How Performance Drivers Use Their Vision

Performance & Race Driving Tip

Speed Secret: Use Super-Hero Vision!

Anyone who has driven on a track more than once has been told to look further ahead. And that advice will always be appropriate – there isn’t a driver in the world who doesn’t benefit from being reminded of this.

ross-bentley-formula-fordWe also know that the car follows our eyes. We steer in the direction we’re looking. That part of our human instincts can be used to our benefit, for when we look through a corner, we naturally steer through it. But there’s one minor glitch to this process.

Imagine approaching a right hand corner. As you get close to the turn-in point, you turn your head and look to the apex. What happens if you do this quickly, if you sharply turn your head and look directly at the apex? Right, the car will go directly there, because your hands follow your eyes. And that means you’ll apex early because you didn’t arc the car towards the apex.

Instead, what you want to do as you approach the turn-in point is look to, and through, the apex, but along a curve. It’s like you use some type of curved superhero vision – “Look! It’s Curved Vision Man! He can see around corners!”

To make matters even more challenging, as you approach the corner, you need to keep one eye on the turn-in point, while the other is on this curved path around, to, and through the apex, all the way out to the exit or track-out point. And with each fraction of a second that passes as you travel ahead, your visual picture has to move, adjust, adapt.

This is why looking up and ahead is so important – it results in a bigger picture, allowing you to use your peripheral vision more. It’s also why it’s critical that your eye movement is fluid and constant. Training and practicing this is a never-ending process. Fortunately, you can practice this while driving on the street or highway. In fact, that’s by far the best place to practice; if you wait until you get to the track to do it, it’ll make your performance driving clumsy and mechanical – not natural. It’ll feel as though your mind is trying to be in two places at once. Practice using your vision in your everyday driving and you’ll be that much faster when you’re on the track.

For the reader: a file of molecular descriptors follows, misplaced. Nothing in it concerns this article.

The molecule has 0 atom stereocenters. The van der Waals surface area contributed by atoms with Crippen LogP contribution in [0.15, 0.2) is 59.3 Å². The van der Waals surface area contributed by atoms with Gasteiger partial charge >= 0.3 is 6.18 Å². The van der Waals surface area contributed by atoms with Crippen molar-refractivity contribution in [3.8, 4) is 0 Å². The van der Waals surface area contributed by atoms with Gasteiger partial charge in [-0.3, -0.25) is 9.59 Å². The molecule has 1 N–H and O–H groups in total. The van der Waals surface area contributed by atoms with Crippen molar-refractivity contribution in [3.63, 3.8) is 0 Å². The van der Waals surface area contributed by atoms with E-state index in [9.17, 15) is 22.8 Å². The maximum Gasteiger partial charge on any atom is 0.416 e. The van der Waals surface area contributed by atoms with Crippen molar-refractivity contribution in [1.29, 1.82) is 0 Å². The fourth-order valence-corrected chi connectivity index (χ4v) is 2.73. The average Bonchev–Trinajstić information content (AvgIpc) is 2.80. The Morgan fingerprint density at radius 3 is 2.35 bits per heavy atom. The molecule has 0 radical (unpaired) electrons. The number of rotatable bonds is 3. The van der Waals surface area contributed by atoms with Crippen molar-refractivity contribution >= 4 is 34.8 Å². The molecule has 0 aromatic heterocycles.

Check back here often for more tips and advice for performance drivers, race drivers, high performance driving instructors, and anyone else interested in learning to get around race tracks quickly.

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5 Comments

  1. Point your nose where you want to go.

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  2. This tip made the biggest difference for me. I was getting frustrated with my lines and was scanning for just the apex with my eyes and missing the correct turn in, often under-steering. The bit in your book about a driver you witnessed who would look “through” the corner made such a big ‘click’ go in my brain. I’ve been using your methods to train myself to thought-loop into visualizing the track ahead by keeping my eyes on the furthest point I can see and mentally constructing the track beyond.. the result is much smoother lines, more speed, and less stress as focusing on imagining the track ahead forces my other moves into the sub-conscious and into ‘the zone’. THANKS!!!

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  3. Seven more months and this is still the biggest difference maker for me, coupled with breathing, a seat that fits, and a light grip on the wheel.. relax, look down track, and don’t ‘try’ to go fast. Thanks AGAIN!